Charging nexus 6p

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The Google Nexus 6P Review

Battery Life

Battery life on the Nexus 6P will be a quite interesting story. On one hand we have a very large 3450mAh battery, but on the other hand we have an AMOLED screen that is less efficient than most LCDs, all of which is driven by the Snapdragon 810, which trails in efficiency. Due to the Note 5 and Mi Note Pro both sharing the same form-factor and a 5.7” 1440p screen, they present perfect comparison devices that isolate either the screen advantage or disadvantage (Mi Note Pro) or the SoC differences between the devices (Note 5).

Web Browsing Battery Life (WiFi)

We start with our web-browsing battery test. Here we see the Nexus 6P reach 9.9h of runtime. While by itself this doesn’t represent a very bad figure and most people would be able to make do with such a number, when comparing it to other devices it represents a quite disappointing performance as the increased battery size doesn’t seem to give the 6P any advantage. The 6P reaches same battery figure as the Mi Note Pro which sports a smaller 3090mAh battery (11% disadvantage). As both devices sport the same SoC, any difference in the web browsing test is most likely due the power efficiency disadvantage of the AMOLED screen on the part of the 6P.

On the other hand if we want to look at the difference in efficiency of SoC, we can use the Note 4 as a relatively fair comparison. The Nexus 6P sports a screen that is ~5% more efficient and has a 7% advantage in battery capacity, yet it manages to fall behind the Note 4 with Snapdragon 805 by 16%, or almost 2 full hours.

Web Browsing Battery Life (4G LTE)

On the 4G LTE test, as with other reviews in the past I have to warn that I have worse cell network signal conditions compared to our other mobile reviewers Joshua Ho and Brandon Chester, making this not a fully accurate apples-to-apples comparison in terms of testing conditions. Keeping that in mind, we see the Nexus 6P also struggle to compete with the other devices in our results database.

PCMark - Work Battery Life

PCMark’s battery life test is a more balanced workload that compromises of more real-world use-cases. Due to the test also having a lower average picture level (darker contents), the AMOLED screen is able to regain competitiveness against the Mi Note Pro. Again, mostly due to the efficiency disadvantage of the SoC, the differences between the Nexus 6P and the Note 5 remain large in this test as the former manages to last almost 1.5h longer even though the 6P has a 15% larger battery. Disregarding the competition, the 6P still manages to show some good battery scores in this test, although we do have some concerns over the performance demonstrated in the writing-subtest.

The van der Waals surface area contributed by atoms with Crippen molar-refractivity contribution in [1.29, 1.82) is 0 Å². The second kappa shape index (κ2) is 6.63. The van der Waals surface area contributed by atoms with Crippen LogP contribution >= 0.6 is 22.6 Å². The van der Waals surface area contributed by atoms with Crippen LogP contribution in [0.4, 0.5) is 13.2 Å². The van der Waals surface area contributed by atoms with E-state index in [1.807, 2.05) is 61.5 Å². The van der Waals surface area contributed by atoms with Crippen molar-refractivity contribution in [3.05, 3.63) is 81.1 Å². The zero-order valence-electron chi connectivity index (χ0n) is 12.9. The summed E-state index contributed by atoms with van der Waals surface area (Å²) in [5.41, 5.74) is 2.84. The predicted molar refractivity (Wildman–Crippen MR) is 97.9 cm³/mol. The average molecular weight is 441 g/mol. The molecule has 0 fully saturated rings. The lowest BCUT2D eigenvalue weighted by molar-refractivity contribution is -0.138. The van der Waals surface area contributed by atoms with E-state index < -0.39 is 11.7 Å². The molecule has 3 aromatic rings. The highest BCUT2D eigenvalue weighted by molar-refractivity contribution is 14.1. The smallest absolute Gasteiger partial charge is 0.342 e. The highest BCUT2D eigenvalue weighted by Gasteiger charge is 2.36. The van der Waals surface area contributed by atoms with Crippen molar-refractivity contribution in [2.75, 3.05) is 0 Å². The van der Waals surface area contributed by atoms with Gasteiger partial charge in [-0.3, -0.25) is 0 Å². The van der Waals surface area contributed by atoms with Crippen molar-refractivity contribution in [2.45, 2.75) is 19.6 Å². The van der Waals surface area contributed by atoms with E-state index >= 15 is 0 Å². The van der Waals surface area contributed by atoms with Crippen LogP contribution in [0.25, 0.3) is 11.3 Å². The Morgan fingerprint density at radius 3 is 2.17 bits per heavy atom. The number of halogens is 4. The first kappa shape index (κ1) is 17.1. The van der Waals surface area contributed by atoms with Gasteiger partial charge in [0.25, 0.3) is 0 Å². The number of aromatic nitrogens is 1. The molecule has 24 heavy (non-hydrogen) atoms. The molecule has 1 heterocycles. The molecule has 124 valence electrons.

BaseMark OS II Battery Life

BaseMark OS II’s battery test is a very heavy CPU test that if more of a sustained performance and overall device TDP benchmark. Here the Nexus 6P lasts a little over 4 hours. As we’ve seen in the device thermals section from earlier, there’s a significant difference in long-term performance between devices even if they sport the same SoC.

How long a device can last in such a heavy load test is thus mostly a function of the thermal settings of the device, which does not give any good indication of the overall efficiency of the device. For example a given device can end up with a low battery runtime, but may have actually have better efficiency than one with higher battery runtimes. This rule is generally limited to synthetic scenarios as real-world scenarios where a device is thermally limited are generally rare.

Again for this review I feel I need to go a tangent to better explain why the Nexus 6P ends up with the battery life it has. The Snapdragon 810 and 808 unfortunately suffer from exceptionally bad efficiency that affects most of this year’s devices, Nexus 6P included. As we can see in the above graph, both SoCs exhibit worse performance/W efficiency than last year’s Snapdragon 800 series (805 included). For the Nexus 6P this is especially worrying as it would mean the device is actually less efficient than the Nexus 6 when it comes to computational loads. Unfortunately it seems that this year Samsung is alone in being able to showcase an improvement over last year’s devices courtesy of the Exynos 7420 enjoying a 2-3x lead in power efficiency over this year's competing high-end SoCs.

GFXBench 3.0 Battery Life

Lastly on GFXBench, the Nexus 6P ends up with 4.2 hours runtime on the on-screen battery test. This is a good result for the phone, even though it’s required to throttle to about 50% of its peak performance for most of the duration of the test to maintain reasonable skin temperatures. Here Qualcomm still has a considerable advantage over ARM’s Mali GPUs so that the Adreno 430 still is very competitive even though it has to deal with a process node disadvantage. It will be definitely be interesting to see how the Snapdragon 820’s Adreno 530 will be able to shake up the field.

Overall, the Nexus 6P offers what one would subjectively call good battery life. The large battery largely makes up for any SoC inefficiencies and we’ve even seen that the AMOLED display is near being on par with LCD’s power efficiency. If I seem a bit harsh it’s because I cannot shake the feeling that had the Nexus 6P come out with either the Snapdragon 805 or 820 we’d have seen much better battery figures more in line with the Note 5.

Charge Time

The Nexus 6P ships with a [email protected] charger. The charger uses a USB Type-C connector, so you need a Type-C to Type-C cable to be able to charge the device. The Nexus 6P does ship with one out of the box, but I question Google’s decision as it would have been much more practical to receive a more traditional USB A to USB C cable to allow the Nexus 6P to charge from existing sources without having to buy an additional cable (technically the 6P does also come with such a cable, but at only about 15cm in length it’s very impractical).

The Nexus 6P along with the 5X are some of the first devices to come with USB Power Delivery 2.0, the official specification for device charging as opposed to more proprietary charger communication protocols such as those from Qualcomm (Quickcharge) or Adaptive Fast Charging that is used in Samsung chargers.